By Liz Clarke
Washington Post Staff Writer
Sunday, February 22, 2009
Georgetown had nearly every possible psychic advantage working in its favor as players trotted on court for yesterday's critical game against 10th-ranked Marquette.
· A near-capacity Verizon Center crowd that included eight players from the 1984 national championship team.
· A videotaped message from Patrick Ewing, who led the Hoyas to that glorious achievement.
· A spirited student contingent, populated with blue wigs, pompons and a row of bare chests that spelled out "WE BELIEVE!"
· Newfound confidence from a rout of South Florida earlier in the week.
· And the knowledge that a victory was all but essential to salvaging hopes of an NCAA tournament berth.
But no amount of good will or motivation was enough to fend off Marquette's furious charge over the final eight minutes, and Georgetown fell, 78-72, despite a gutsy effort and six-point lead in the second half.
The Hoyas' highlights -- two electrifying dunks by freshman center Greg Monroe, a monster block by freshman Jason Clark and a third consecutive team-high scoring performance by sophomore Chris Wright -- were of little solace as hopes of a late-season rally evaporated in the game's waning minutes.
And as the clock ticked down, dispirited fans headed toward the exits. A once-promising season, it seemed, is lost.
Georgetown (14-11, 5-9) now must sweep its four remaining games -- two against ranked teams -- to finish at .500 in the Big East, considered a minimal threshold for NCAA consideration. Monday brings a home game against No. 7 Louisville. Next weekend, a trip to No. 12 Villanova.
Coach John Thompson III, who has steadfastly refused to take stock of this wild season, stepped briefly out of character during his postgame remarks.
Asked if this had been his most trying season since arriving at Georgetown, Thompson interrupted before the questioner had finished his thought.
"Period!" Thompson said. "Not just at Georgetown. Yes, it has. But we'll get through this. [Coaches are] going to go to work tonight. [Players] are going to come to work tomorrow. And we're going to work hard."
It had been a riveting game, with the lead changing hands 12 times before the momentum shifted in Marquette's favor to stay with eight minutes remaining.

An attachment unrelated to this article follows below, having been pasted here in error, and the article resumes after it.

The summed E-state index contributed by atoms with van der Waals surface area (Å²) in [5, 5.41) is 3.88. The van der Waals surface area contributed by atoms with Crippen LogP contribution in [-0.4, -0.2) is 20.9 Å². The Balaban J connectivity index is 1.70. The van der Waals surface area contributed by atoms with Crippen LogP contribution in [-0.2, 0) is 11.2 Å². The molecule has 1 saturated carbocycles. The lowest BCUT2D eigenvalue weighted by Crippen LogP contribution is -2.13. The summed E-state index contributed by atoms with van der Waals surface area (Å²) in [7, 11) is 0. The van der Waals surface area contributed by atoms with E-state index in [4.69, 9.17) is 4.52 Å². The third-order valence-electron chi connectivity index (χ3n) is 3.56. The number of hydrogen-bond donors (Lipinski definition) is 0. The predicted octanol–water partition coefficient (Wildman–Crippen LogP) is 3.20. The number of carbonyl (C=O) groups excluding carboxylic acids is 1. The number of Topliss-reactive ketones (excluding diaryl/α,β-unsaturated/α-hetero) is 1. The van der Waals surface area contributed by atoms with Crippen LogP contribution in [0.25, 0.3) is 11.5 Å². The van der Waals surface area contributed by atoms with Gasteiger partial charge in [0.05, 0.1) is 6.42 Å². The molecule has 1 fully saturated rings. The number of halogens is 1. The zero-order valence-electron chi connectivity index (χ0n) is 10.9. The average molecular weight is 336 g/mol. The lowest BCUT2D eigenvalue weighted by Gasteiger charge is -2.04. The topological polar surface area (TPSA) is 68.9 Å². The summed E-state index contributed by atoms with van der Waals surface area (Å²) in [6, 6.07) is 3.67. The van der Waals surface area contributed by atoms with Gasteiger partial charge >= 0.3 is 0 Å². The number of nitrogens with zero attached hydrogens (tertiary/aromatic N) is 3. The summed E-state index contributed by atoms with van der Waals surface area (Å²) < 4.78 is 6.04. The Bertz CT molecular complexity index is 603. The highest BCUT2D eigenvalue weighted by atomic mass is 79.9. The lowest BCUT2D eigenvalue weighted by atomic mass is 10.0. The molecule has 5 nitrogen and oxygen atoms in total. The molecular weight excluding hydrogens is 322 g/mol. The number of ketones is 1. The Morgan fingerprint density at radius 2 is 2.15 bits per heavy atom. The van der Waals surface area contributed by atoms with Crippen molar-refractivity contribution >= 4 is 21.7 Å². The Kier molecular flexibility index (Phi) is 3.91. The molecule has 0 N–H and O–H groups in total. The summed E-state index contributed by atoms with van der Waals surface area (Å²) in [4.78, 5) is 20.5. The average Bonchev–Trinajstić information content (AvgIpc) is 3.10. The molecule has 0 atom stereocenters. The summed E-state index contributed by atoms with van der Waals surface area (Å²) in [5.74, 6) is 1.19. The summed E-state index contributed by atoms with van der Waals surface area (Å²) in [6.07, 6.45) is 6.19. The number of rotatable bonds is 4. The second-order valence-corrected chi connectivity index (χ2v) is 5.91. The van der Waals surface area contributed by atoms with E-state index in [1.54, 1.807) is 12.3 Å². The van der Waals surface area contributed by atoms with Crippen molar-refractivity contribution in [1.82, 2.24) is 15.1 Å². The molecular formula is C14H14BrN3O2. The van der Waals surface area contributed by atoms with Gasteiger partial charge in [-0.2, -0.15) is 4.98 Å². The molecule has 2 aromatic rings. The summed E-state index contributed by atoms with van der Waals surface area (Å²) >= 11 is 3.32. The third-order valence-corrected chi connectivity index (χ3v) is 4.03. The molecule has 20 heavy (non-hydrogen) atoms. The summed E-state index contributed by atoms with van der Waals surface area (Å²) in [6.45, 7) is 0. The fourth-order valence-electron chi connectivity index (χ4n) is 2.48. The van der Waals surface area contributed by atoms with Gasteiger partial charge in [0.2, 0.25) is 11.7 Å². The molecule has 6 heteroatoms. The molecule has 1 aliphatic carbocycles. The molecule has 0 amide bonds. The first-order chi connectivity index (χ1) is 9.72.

Wright paced the Hoyas with 17 points and four assists. Austin Freeman contributed 16 on 7-of-10 shooting. But DaJuan Summers's erratic play was costly; the junior forward finished with more turnovers (five) than rebounds (four) and a modest 12 points.
Marquette's stars were no surprise. They were the same veterans who torched Georgetown in last month's 94-82 victory over the Hoyas. The trio wasn't as prolific yesterday, with Georgetown playing far better defense. But Wesley Matthews still managed 23 points, including five three-pointers. Jerel McNeal added 22; Lazar Hayward had 17.
The first half was played at fever pitch, with Georgetown matching Marquette's pace and shot-making to the delight of the crowd of 17,686. Both teams shot better than 60 percent in the first 10 minutes, and the period ended with the score knotted at 44 points each.
Georgetown seized the upper hand to open the second half, with the 6-foot-11 Monroe soaring to throw down a massive dunk and Freeman following with one of his own. A three-pointer by Summers put Georgetown ahead, 53-47, as Marquette's shooting went cold.
With their jumpers not falling, Marquette ramped up its defensive pressure and the Hoyas came unglued, turning over the ball four times in a six-minute span. And Marquette (23-4, 12-2) converted nearly every gaffe into fast-break points.
The teams swapped the lead back and forth until Matthews drilled a three-pointer with eight minutes remaining to put Marquette up, 61-59.
Meantime, the Hoyas lost their long-range touch. They made 7 of 11 three-point attempts in the first half, but missed six consecutive attempts in the second half.
Marquette's shooting percentage also plunged in the second half, but the Golden Eagles battled harder on the boards to create second and third attempts.
Said Marquette Coach Buzz Williams, who is having an outstanding first season in the Big East, "Over the last 10 minutes of the game we were hitting on all cylinders at both ends of the floor."